Scott Fowler

UNC, Panthers, Clemson fans know the cruelty of second place

The last-second shot Villanova’s Kris Jenkins sank in Houston Monday night to beat UNC in the national title game had to look familiar to fans of the Carolina Panthers and Clemson Tigers, both of whom saw their favorite teams have great seasons but ultimately finish second in 2016, too.
The last-second shot Villanova’s Kris Jenkins sank in Houston Monday night to beat UNC in the national title game had to look familiar to fans of the Carolina Panthers and Clemson Tigers, both of whom saw their favorite teams have great seasons but ultimately finish second in 2016, too. Getty Images

“Second place is just the first-place loser.” Dale Earnhardt

“If you ain’t first, you’re last.” Ricky Bobby, “Talladega Nights”

There are many things in the world crueler than second place. But forgive sports fans in the Carolinas if they can’t think of a single one right now.

In the past three months, Clemson lost to Alabama in college football’s national championship. Carolina lost to Denver in the Super Bowl. And, on Monday night, UNC lost to Villanova, 77-74, on a horrifyingly gorgeous three-pointer at the buzzer that trumped Marcus Paige’s double-pump prayer from 4.7 seconds earlier. If you are a fan of the Tigers, the Panthers and the Tar Heels, 2016 has become your personal sports nightmare.

There have been so many high-profile second-place finishes in the Carolinas in such a short period that people are getting them mixed up. Geraldo Rivera wrote on Twitter Monday night: “#CarolinaPanthers didn’t lose #NationalChampionship. #Villanova won it.”

Wait ... Panthers? OK. Maybe Ron Rivera can tell us why no one picked up Kris Jenkins after Jenkins in-bounded the ball.

UNC fans stumbled around Tuesday morning looking like extras from “The Walking Dead.” Paige’s shot, which would have been remembered as one of the greatest in Tar Heel history had his team won, instead became the king trumped by an ace.

We are like that in America. With misguided, Lombardi-esque fervor, we make our children feel like winning is everything. That’s why we get quotes like the two that began this column. It’s why comedian Jerry Seinfeld once said that a silver medal in the Olympics just means that “out of all the losers, I’m the No. 1 loser.”

Second place is a knife in the back. And falling to second place on a last-second shot hurts the most of all. In my opinion it’s much better from the “fan health perspective” to lose like the Panthers did – never leading for a single second of the game in a 24-10 loss to Denver – than the way UNC did.

At least in the Super Bowl, Panthers fans had a few glum hours during the game to gradually prepare for the fact Carolina was about to lose. UNC, though, led by five points at halftime and came back from 10 down in the final minutes. Tar Heel fans saw the promised land, reached out to touch it and then tumbled down a manhole.

If you watched the final 10 seconds of Villanova-UNC, you will remember where you were when you saw the back-to-back three-pointers from Paige and Jenkins for the rest of your life. That was permanent-ink stuff. Jenkins may as well have taken a Sharpie and drawn Villanova’s logo on the columns of the Old Well.

The omnipresent “Crying Jordan” face has been dominating social media, of course.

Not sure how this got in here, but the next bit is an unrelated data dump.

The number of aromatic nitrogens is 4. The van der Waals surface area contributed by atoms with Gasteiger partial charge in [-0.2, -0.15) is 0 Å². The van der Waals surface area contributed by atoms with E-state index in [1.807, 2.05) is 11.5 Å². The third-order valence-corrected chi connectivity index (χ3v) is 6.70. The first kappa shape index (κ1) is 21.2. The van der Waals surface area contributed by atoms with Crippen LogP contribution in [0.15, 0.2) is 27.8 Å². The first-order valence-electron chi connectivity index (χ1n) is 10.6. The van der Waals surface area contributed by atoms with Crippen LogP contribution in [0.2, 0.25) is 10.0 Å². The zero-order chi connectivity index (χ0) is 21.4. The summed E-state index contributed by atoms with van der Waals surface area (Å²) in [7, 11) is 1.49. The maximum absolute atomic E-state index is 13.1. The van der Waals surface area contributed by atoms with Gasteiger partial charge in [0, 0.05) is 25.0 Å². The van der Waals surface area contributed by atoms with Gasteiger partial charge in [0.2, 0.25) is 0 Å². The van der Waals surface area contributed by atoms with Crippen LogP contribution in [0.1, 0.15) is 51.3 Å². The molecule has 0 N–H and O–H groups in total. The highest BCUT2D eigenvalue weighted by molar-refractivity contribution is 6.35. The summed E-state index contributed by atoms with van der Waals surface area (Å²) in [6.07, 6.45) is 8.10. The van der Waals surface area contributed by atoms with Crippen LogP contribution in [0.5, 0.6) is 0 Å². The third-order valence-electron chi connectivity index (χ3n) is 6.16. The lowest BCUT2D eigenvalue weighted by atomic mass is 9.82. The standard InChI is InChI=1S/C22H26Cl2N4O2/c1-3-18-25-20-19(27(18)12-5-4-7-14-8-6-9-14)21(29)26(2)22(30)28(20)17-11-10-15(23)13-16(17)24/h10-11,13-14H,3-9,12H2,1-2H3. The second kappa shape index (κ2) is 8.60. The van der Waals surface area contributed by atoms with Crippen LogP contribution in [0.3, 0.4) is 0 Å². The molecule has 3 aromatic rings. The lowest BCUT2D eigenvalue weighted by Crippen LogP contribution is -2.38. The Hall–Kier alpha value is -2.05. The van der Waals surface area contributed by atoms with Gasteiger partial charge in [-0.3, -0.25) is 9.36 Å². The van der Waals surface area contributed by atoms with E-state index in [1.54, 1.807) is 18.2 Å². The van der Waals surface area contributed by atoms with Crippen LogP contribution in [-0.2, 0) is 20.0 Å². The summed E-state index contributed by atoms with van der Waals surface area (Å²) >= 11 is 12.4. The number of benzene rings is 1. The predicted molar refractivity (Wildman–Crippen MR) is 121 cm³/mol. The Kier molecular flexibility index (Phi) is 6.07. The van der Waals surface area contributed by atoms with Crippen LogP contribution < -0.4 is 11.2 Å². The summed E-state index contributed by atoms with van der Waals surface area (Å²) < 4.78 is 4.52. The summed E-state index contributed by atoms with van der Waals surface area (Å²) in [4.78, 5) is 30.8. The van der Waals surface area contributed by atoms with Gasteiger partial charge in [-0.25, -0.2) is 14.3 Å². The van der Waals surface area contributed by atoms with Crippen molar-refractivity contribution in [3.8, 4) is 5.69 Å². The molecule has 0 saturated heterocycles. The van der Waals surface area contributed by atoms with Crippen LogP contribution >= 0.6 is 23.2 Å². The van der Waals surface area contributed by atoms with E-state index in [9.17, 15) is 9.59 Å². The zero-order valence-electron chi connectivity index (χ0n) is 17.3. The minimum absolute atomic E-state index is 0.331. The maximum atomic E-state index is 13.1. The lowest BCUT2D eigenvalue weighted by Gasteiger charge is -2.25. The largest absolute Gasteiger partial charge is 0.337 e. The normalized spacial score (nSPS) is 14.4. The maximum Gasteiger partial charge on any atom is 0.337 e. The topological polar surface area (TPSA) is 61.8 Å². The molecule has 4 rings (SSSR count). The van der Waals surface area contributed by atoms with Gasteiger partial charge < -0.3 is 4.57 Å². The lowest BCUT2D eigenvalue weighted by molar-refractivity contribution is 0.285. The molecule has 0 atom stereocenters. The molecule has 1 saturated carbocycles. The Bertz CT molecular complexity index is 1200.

The real Michael Jordan – considered so otherworldly in part because when he got to the final two of anything, he won and won and won – was there in Houston Monday night.

The real MJ handled this the way all Tar Heels should handle it. In the seconds following the loss, he mouthed “good shot” and nodded his head several times in grudging acknowledgment of Jenkins’ game-winner. Jordan then spoke to the UNC players afterward in the locker room. He told them they had made him proud to be a Tar Heel.

Paige was so devastated that he couldn’t even look up at first while Jordan talked in the quiet locker room. But eventually he was able to do so.

Like the Panthers and the Tigers, the Tar Heels will eventually all lift their heads up and understand there is nothing to be ashamed of here. This is just life. You do your best. You win sometimes. You lose sometimes. You move on.

The thing is that if you told a fan before the season began that his favorite team was going to finish second, many would take it. If you think about it dispassionately, second place is really, really good.

If I told you right now, for instance, that the playoff-bound Charlotte Hornets would make it to the NBA Finals in June and then lose when Steph Curry drilled a buzzer-beater for Golden State in Game 7, you probably would be OK with that.

But then it happens and you hate it. As anyone who has ever finished second in anything knows, the first question that pops out of most people’s mouths when you tell them your result is: “OK. Who was first?” It’s the American way.

Tar Heel fans probably have a little more empathy today for Cam Newton during his postgame press conference. They might like to pull a hoodie over their head and hide from the world, too, although they would be better served by handling the loss in as graceful a manner as Paige did in his own postgame comments after his own devastating loss. Newton could learn from Paige. Actually, we all could.

Second place sucks – that’s what Earnhardt was really saying.

When you finish second, you get left at the altar.

You come off the stage, still in your nice clothes.

You know that life goes on. But for awhile, you just don’t know how.

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